WILKIE COLLINS AND CHARLES DICKENS



Wilkie Collins met Charles Dickens on 12 March 1851 (1) after accepting the part of Smart the valet in the amateur production of Bulwer Lytton's play Not So Bad as We Seem. Although Dickens was twelve years older and an established author and public figure, a lifelong friendship followed. They dined together, took holidays together, and visited the less reputable parts of London and Paris together. They also worked together. For more than five years Collins was employed on Household Words and then All The Year Round and collaborated with Dickens on several Christmas issues of both publications, including No Thoroughfare (2).

Collins's letters to Dickens do not survive and there are two main sources for what he thought of his friend - prefaces to his books and notes he wrote on his copy of John Forster's biography of Dickens (3).

Perhaps because of their friendship, Collins did not put Dickens in the pantheon of novelists. That honour he reserved for James Fenimore Cooper, Walter Scott, and Honoré de Balzac (3a). His first recorded honour to Dickens was the dedication to his third published novel Hide and Seek in 1854. He wrote "To Charles Dickens this story is inscribed as a token of admiration and affection, by his friend, the author" (4). Dickens replied to Collins's letter seeking permission to dedicate the book to him "I shall be delighted to see my name in that good company" (5). Dickens loved Hide and Seek, writing to his sister-in-law Georgina Hogarth "I think it is far and away the cleverest novel I have ever seen written by a new hand. It is much beyond Mrs Gaskell and is in some respects masterly..." (6). Seven years later in a new preface to a new edition Collins, by then as famous as Dickens, referred to "...the favourable opinions which many of my brother writers - and notably the great writer to whom 'Hide and Seek' is dedicated - expressed of these pages when I originally wrote them." (7)

A year earlier in 1860 Collins had referred to Dickens in the preface to the three volume edition of The Woman in White "[I] accepted the serious literary responsibility of appearing in the columns of 'All The Year Round' immediately after Mr. Charles Dickens had occupied them with the most perfect work of constructive art that has ever proceeded from his pen." (8) That was of course A Tale of Two Cities. (9)

In later years, shortly before Dickens's death, relationships between them were, for a while, strained. One possible reason is that Wilkie's brother Charles Allston Collins had married Dickens's daughter Kate (10). Charles was a sickly man to whom Dickens took a growing dislike as they both headed towards the grave (11). After Dickens's death our knowledge of Collins's feelings about him come from some marginal notes he made in Forster's The Life of Charles Dickens (3). They were discovered when Collins's library was sold after his death in 1889 (12). Here are his unvarnished views on Dickens's work.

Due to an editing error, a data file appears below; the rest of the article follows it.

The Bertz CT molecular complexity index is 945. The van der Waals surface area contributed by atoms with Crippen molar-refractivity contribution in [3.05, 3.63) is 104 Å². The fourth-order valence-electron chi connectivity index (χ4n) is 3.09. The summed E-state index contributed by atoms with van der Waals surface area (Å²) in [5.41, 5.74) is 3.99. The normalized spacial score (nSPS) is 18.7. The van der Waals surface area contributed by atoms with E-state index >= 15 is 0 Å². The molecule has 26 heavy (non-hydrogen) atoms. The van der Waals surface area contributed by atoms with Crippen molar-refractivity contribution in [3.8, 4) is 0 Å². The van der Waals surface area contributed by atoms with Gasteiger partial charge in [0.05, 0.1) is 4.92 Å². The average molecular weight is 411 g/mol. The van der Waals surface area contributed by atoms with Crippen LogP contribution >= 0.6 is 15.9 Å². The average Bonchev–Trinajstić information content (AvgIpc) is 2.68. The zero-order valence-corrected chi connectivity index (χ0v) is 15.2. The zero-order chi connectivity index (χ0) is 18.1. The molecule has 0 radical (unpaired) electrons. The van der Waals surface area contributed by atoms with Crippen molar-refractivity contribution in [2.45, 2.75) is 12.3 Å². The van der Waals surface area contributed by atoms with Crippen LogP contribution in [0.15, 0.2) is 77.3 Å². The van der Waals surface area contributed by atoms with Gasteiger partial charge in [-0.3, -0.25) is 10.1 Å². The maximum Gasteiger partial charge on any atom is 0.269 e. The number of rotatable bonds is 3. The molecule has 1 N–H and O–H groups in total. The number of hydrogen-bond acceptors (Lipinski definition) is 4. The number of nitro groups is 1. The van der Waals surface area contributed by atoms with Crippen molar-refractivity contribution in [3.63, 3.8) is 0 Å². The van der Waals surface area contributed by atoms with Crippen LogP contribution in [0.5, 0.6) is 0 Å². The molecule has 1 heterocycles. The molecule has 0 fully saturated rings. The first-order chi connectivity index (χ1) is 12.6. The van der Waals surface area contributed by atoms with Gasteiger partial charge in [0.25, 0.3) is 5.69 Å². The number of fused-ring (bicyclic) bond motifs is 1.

Oliver Twist " - The one defect in that wonderful book is the helplessly bad construction of the story. The character of Nancy is the finest he ever did...That the same man who could create Nancy created the second Mrs Dombey is the most incomprehensible anomaly that I know of in literature."

Barnaby Rudge - "...the weakest book that Dickens ever wrote."

Martin Chuzzlewit - "Chuzzlewit (in some respects the finest novel he ever wrote) delighted his readers and so led to a large sale of the next book, Dombey."

Dombey and Son - "...the latter half of Dombey no intelligent person can have read without astonishment at the badness of it."

David Copperfield - "incomparably superior to Dombey"

Edwin Drood - "...cruel to compare Dickens in the radiant prime of his genius with Dickens's last laboured effort, the melancholy work of a worn out brain."

Finally, on the first page of the book, where Forster writes "Charles Dickens, the most popular novelist of the century" Collins added "after Walter Scott".

References

(1) Although this is a well known incident the exact date is provided by Catherine Peters, The King of Inventors, Secker and Warburg, London 1991, p96

(2) 'No Thoroughfare', Christmas number of All The Year Round, 3 December 1867

(3) John Forster, The Life of Charles Dickens, London 1873

(3a) Peters, op.cit. p377

(4) Wilkie Collins, Hide and Seek, 3vols, Bentley, London 1854

(5) to Wilkie Collins, 23 May 1854

(6) to Georgina Hogarth, 22 July 1854

(7) Wilkie Collins, Hide and Seek, Sampson Low, Son & Co., 1861

(8) Wilkie Collins, The Woman in White, 3 vols, Sampson Low, 1860

(9) Charles Dickens,'A Tale of Two Cities' in All The Year Round, 30 April - 26 November 1859

(10) on 17 July 1860 at Gad's Hill Place

(11) Dickens died on 9 June 1870; Charles Collins died 9 April 1873. See Peters, op. cit. p311 for an account of Dickens dislike of Charles Collins

(12) The annotated volume was sold by Puttick and Simpson on 22 January 1890 but its location is now unknown. The notes were recorded in the Pall Mall Gazette, 50, 20 January 1890.

Paul Lewis
Collins on Dickens, version 1.01
5 November 1996

 


All material on these pages is Paul Lewis 1996